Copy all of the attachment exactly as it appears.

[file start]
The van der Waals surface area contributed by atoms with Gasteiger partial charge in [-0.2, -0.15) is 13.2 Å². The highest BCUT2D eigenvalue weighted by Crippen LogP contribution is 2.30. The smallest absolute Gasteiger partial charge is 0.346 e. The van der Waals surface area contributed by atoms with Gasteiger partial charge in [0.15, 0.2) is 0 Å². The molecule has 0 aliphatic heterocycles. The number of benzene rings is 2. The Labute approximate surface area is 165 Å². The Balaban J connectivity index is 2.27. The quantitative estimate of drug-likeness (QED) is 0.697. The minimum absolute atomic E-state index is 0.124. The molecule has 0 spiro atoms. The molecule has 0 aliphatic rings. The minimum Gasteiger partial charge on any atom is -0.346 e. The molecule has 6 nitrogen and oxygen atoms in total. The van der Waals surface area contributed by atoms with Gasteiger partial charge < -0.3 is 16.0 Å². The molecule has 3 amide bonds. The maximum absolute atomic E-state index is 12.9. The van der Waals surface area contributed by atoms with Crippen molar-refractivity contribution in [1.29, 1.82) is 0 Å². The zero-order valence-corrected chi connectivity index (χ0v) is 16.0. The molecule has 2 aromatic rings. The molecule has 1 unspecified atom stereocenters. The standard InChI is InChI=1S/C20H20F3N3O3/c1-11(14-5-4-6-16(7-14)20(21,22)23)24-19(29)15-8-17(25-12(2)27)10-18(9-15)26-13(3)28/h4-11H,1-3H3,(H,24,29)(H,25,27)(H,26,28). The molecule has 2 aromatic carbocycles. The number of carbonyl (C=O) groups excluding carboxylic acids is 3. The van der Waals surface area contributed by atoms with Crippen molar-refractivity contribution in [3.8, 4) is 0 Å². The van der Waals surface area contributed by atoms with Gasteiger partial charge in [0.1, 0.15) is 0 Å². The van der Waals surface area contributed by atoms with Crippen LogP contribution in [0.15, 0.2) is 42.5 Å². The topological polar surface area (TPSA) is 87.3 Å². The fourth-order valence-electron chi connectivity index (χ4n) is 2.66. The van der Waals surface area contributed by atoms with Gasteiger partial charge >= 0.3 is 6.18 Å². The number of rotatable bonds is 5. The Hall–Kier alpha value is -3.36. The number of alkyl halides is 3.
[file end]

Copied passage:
The van der Waals surface area contributed by atoms with Gasteiger partial charge in [-0.2, -0.15) is 13.2 Å². The highest BCUT2D eigenvalue weighted by Crippen LogP contribution is 2.30. The smallest absolute Gasteiger partial charge is 0.346 e. The van der Waals surface area contributed by atoms with Gasteiger partial charge in [0.15, 0.2) is 0 Å². The molecule has 0 aliphatic heterocycles. The number of benzene rings is 2. The Labute approximate surface area is 165 Å². The Balaban J connectivity index is 2.27. The quantitative estimate of drug-likeness (QED) is 0.697. The minimum absolute atomic E-state index is 0.124. The molecule has 0 spiro atoms. The molecule has 0 aliphatic rings. The minimum Gasteiger partial charge on any atom is -0.346 e. The molecule has 6 nitrogen and oxygen atoms in total. The van der Waals surface area contributed by atoms with Gasteiger partial charge < -0.3 is 16.0 Å². The molecule has 3 amide bonds. The maximum absolute atomic E-state index is 12.9. The van der Waals surface area contributed by atoms with Crippen molar-refractivity contribution in [1.29, 1.82) is 0 Å². The zero-order valence-corrected chi connectivity index (χ0v) is 16.0. The molecule has 2 aromatic rings. The molecule has 1 unspecified atom stereocenters. The standard InChI is InChI=1S/C20H20F3N3O3/c1-11(14-5-4-6-16(7-14)20(21,22)23)24-19(29)15-8-17(25-12(2)27)10-18(9-15)26-13(3)28/h4-11H,1-3H3,(H,24,29)(H,25,27)(H,26,28). The molecule has 2 aromatic carbocycles. The number of carbonyl (C=O) groups excluding carboxylic acids is 3. The van der Waals surface area contributed by atoms with Crippen molar-refractivity contribution in [3.8, 4) is 0 Å². The van der Waals surface area contributed by atoms with Gasteiger partial charge in [0.1, 0.15) is 0 Å². The van der Waals surface area contributed by atoms with Crippen LogP contribution in [0.15, 0.2) is 42.5 Å². The topological polar surface area (TPSA) is 87.3 Å². The fourth-order valence-electron chi connectivity index (χ4n) is 2.66. The van der Waals surface area contributed by atoms with Gasteiger partial charge >= 0.3 is 6.18 Å². The number of rotatable bonds is 5. The Hall–Kier alpha value is -3.36. The number of alkyl halides is 3.